The LEGO Movie 2: The Second Part
The Walking Dead
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All Critics (29)
| Top Critics (7)
| Fresh (26)
| Rotten (3)
| DVD (6)
In a lesser movie, Tatum would share our sympathy for the pathetic man. Here, he's on a parabola in that direction but wants it to intersect with the moment of his own greatest fame.
Ace in the Hole is a revelation, as timely now as when it was made.
A lurid pulp indictment of exploitation, opportunism, doctored intelligence, torture for profit, insatiable greed, and shady journalism.
As a diatribe against all that is worst in human nature, it has moments dipped in pure vitriol.
This 1951 film, about a cynical reporter who seizes on the plight of a man trapped in a mine shaft to promote his career, is cold, lurid, and fascinating, propelled by the same combination of moral outrage and sneaky admiration.
Ace in the Hole is badly weakened by a poorly constructed plot, which depends for its strength upon assumptions that are not only naive but absurd.
"One hell of a whip-smart entertainment, sardonic and sad and always with the wisecracks."
Billy Wilder followed up Sunset Boulevard with this biting tale which cast a skeptical eye on the media and feels just as apropos in our age of 24-hour news.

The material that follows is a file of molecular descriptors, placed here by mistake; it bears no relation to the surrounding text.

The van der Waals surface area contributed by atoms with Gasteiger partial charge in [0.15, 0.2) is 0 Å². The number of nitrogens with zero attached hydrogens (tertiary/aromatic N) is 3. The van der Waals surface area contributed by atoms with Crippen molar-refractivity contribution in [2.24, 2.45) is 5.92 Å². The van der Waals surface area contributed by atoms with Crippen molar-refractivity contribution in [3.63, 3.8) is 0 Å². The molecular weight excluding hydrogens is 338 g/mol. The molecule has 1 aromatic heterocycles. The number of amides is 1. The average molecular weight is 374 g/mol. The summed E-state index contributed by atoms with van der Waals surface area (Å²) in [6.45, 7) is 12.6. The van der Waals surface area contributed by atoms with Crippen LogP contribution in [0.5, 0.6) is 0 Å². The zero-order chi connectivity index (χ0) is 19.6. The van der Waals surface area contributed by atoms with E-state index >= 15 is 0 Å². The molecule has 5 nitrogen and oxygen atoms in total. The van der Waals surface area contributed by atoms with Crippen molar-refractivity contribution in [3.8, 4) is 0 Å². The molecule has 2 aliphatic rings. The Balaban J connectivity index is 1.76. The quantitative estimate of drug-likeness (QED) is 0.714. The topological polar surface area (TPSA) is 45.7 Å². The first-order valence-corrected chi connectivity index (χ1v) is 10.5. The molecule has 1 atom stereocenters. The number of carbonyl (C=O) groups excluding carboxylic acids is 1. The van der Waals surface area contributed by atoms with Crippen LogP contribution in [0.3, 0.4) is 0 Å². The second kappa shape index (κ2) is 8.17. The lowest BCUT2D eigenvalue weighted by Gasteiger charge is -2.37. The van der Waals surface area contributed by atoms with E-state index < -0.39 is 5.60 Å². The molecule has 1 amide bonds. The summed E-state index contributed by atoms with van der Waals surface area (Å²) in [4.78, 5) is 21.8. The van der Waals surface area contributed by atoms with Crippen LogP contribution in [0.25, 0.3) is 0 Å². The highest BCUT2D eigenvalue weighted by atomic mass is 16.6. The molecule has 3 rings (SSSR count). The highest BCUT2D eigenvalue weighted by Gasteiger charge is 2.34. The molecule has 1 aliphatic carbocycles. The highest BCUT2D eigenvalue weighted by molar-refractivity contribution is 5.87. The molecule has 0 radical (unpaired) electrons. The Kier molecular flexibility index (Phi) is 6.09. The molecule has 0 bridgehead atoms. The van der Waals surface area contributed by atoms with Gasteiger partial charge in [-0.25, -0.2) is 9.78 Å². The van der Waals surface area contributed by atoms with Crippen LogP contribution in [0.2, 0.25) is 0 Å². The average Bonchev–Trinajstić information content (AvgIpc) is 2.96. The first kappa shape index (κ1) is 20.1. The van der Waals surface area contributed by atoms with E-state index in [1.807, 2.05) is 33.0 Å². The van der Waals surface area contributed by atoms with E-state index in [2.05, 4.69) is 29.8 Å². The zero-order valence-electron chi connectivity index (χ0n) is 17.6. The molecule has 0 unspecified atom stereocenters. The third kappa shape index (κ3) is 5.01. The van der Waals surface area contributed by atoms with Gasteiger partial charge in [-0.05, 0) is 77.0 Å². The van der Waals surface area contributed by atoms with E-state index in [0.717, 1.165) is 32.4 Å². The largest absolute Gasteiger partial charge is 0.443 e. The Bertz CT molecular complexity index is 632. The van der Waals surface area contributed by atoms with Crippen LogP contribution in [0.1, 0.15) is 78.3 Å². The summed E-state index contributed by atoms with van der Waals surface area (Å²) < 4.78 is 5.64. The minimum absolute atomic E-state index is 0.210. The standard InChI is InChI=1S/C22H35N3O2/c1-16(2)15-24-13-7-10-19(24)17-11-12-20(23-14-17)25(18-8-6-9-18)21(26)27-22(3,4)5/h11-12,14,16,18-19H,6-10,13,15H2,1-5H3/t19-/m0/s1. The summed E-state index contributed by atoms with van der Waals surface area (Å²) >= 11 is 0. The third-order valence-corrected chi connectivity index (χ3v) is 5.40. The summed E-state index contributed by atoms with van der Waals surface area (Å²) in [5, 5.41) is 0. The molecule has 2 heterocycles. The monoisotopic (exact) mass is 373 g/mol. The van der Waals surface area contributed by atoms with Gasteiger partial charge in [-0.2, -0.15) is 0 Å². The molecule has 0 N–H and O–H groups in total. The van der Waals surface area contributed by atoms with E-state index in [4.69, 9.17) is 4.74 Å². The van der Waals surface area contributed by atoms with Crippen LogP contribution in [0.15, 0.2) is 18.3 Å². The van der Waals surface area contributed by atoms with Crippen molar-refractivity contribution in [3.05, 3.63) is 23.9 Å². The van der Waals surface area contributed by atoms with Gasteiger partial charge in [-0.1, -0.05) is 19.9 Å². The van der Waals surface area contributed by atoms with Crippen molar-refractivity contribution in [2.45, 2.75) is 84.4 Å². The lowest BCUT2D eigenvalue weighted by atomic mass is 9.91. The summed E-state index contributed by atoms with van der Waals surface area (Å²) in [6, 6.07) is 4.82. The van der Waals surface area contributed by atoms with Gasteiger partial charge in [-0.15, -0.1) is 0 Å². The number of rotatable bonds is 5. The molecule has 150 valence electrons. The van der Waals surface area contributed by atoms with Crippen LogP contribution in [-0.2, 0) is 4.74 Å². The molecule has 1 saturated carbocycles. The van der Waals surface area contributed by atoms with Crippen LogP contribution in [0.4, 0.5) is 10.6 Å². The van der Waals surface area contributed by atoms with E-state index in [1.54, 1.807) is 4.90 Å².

It's the most scabrous, uncompromised work from Billy Wilder, who never made a movie that wasn't kind of an asshole.
Over 60 years later, Ace in the Hole has lost none of its sharpness. The only thing that's hard to believe about the movie is that Wilder and his co-screenwriters could have been this far ahead of the curve in their criticism of the media.
One year after scandalizing Hollywood with his bilious classic Sunset Boulevard, Billy Wilder was up to his old tricks with Ace in the Hole, which did to journalism -- and to the average American -- what his previous picture had done to Tinseltown.
A prophetic scald
A harsher indictment of modern culture might be impossible to find. Even the innocent in this film are bottom-feeding leeches who're no better than stopping traffic so that they can get a selfie of themselves at the scene of the accident. Douglas plays a guy not only aware of this but fully convinced that that's the way it should be. Billy Wilder had a axe to grind and he polishes that bad boy to a mirror sheen here. Not only a film but a humanities class as well.
So powerful it made my eyes shed tears. A sucker punch in the soul, I never saw such incredible drama in sometime.
A Criterion Collection Film, Spime Number #396. Its one of the best I've seen from the collection.. Kirk Douglas plays a excellent part and though filmed in 1951, it shows how people are today. Out for one thing the big green dollar. Worth the rent or the purchase, in one word excellent. 5 Stars ( Revised 10-17-11)
An amazing central performance by Douglas in probably his douche-baggiest role ever. Like most Billy Wilder fair it's totally watchable from beginning to end.
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